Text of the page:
Private Investment Farce

Peter Katevatis - Sep 12, 2019
Private company investing might seem low risk but you must beware the unicorn. WeWork is an example of the true test of value.

There is a beautiful exclusivity to private company financings that makes investors feel all warm and fuzzy inside.  Investors are offered the privilege to give their money to a dynamic growing company with little say on how the company is run.  Everything is managed by high quality professionals and you are told the risk is very low.  Terms like “unicorn” are added to the sector to further solidify investor’s demand and feelings of being special.

 

KWM Wealth Management - Unicorn

 

The reality of private company investing is that it is not all rainbows and horned horses, it is speculative investing.  If any investment offers high returns, it is high risk.  There is no magic formula or strategy that gives an investor the fantastical aura of 10x returns without a high degree of risk.

 

There has been a proliferation of private investments that claim low volatility.  While the stock market gyrates with 2-3% intraday swings, the purveyors of private investments claim 0% volatility as the investment sits on your statement at $10/share.  The reality is that the stock market is an instantaneous valuation mechanism that is constantly changing with every earnings release, interest rate deviation, or presidential tweet.  The public stock market may seem crazy at times, but it gives you an instant snapshot of reality which sometimes leaves us feeling nervous.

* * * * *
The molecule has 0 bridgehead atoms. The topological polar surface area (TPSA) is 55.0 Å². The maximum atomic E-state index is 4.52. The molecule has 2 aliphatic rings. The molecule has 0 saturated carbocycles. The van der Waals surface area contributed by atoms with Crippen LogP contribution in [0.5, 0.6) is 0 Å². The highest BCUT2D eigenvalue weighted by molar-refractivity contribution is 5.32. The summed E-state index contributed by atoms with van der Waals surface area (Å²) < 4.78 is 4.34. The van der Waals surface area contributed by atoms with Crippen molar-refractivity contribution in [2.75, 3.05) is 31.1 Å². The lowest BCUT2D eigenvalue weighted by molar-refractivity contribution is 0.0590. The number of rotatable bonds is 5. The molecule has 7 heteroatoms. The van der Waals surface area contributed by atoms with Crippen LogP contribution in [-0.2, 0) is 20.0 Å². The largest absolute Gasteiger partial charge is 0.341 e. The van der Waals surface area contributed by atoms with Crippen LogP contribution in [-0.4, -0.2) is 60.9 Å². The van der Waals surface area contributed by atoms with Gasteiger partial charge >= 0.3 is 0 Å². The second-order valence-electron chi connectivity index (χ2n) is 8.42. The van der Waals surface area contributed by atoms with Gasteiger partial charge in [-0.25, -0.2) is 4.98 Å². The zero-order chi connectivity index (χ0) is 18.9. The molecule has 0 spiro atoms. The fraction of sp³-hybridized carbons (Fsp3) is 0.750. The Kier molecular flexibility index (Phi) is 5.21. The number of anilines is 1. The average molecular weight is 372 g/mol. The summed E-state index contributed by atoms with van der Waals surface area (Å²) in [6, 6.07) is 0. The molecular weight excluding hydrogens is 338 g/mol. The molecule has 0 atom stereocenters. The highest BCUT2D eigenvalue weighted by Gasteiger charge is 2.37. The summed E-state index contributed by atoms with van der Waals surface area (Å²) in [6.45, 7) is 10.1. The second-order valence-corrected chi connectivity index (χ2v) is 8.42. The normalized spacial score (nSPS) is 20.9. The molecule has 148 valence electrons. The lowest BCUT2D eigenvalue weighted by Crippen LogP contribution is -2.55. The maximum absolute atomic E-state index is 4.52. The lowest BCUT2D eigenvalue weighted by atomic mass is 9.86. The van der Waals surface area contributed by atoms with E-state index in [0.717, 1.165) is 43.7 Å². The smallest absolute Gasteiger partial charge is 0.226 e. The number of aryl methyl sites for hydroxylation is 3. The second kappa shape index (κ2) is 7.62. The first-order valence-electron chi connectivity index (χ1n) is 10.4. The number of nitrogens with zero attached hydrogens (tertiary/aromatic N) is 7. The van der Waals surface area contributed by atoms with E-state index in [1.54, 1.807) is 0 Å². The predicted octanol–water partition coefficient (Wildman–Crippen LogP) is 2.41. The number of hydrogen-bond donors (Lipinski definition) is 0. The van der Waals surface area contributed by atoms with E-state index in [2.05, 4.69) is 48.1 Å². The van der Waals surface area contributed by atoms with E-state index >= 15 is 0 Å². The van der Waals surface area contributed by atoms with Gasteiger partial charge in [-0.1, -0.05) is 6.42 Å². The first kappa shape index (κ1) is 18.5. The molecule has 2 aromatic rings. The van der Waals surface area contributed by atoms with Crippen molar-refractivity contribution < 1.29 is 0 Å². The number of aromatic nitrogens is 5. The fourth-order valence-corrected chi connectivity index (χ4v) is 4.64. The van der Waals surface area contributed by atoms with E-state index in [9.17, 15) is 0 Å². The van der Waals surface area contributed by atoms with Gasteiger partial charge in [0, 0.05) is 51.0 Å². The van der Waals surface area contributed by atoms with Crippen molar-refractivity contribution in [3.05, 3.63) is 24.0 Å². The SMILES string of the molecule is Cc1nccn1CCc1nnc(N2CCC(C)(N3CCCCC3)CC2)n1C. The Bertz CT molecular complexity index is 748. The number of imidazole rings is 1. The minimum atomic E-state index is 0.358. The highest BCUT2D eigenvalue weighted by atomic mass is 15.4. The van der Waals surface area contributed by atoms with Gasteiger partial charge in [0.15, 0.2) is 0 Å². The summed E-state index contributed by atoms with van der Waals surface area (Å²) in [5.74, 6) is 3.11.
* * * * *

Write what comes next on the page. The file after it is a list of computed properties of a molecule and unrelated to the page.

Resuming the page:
It’s ok to feel nervous when things are not going your way, reality can do that sometimes.  Your portfolio should be constructed in a way to make you feel confident you can weather the occasional storm as you proceed to your long-term goal.  I feel that private investment valuations give investors a false sense of security and can create investment behaviours that vary greatly from reality.  Here is an illustrative example of a private company timeline and valuation:

 

Founders build a business spending $250,000 of their own money to bring their idea into fruition.

  • Issue 2,000,000 shares at a deemed value of $1.00 (Valuation $2,000,000)

Raise money from family & friends ($300,000) to grow marketing campaign and boost sales

  • Issue 200,000 shares at $1.50 (Valuation $3,300,000)

Raise money from venture capitalists ($1,000,000) who want a piece of the action, Series A round

  • Issue 200,000 shares at $5.00 (Valuation $12,000,000)

Expand ownership to private wealth funds looking to deploy capital ($10,000,000) in growth companies, Series B round

  • Issue 1,000,000 shares at $10.00 (Valuation $34,000,000 - 3,400,000 shares at $10)

In this example, the business raised $11,550,000 but was able to show growth to $34 million, rewarding shareholders.  Everyone feels good but these are simply numbers on paper.  The true test of value is what you can sell something at, not what you think it’s worth.

 

As of this writing, WeWork is still a private company.  They raised money in January 2019 at a valuation of $47 billion.  Now they are considering going public but the valuation range is a more humbling $15-20 billion.  Quite often private investments are built on hopes and dreams of future riches, reality is another story.

 

Reality, often the scourge of most dreams.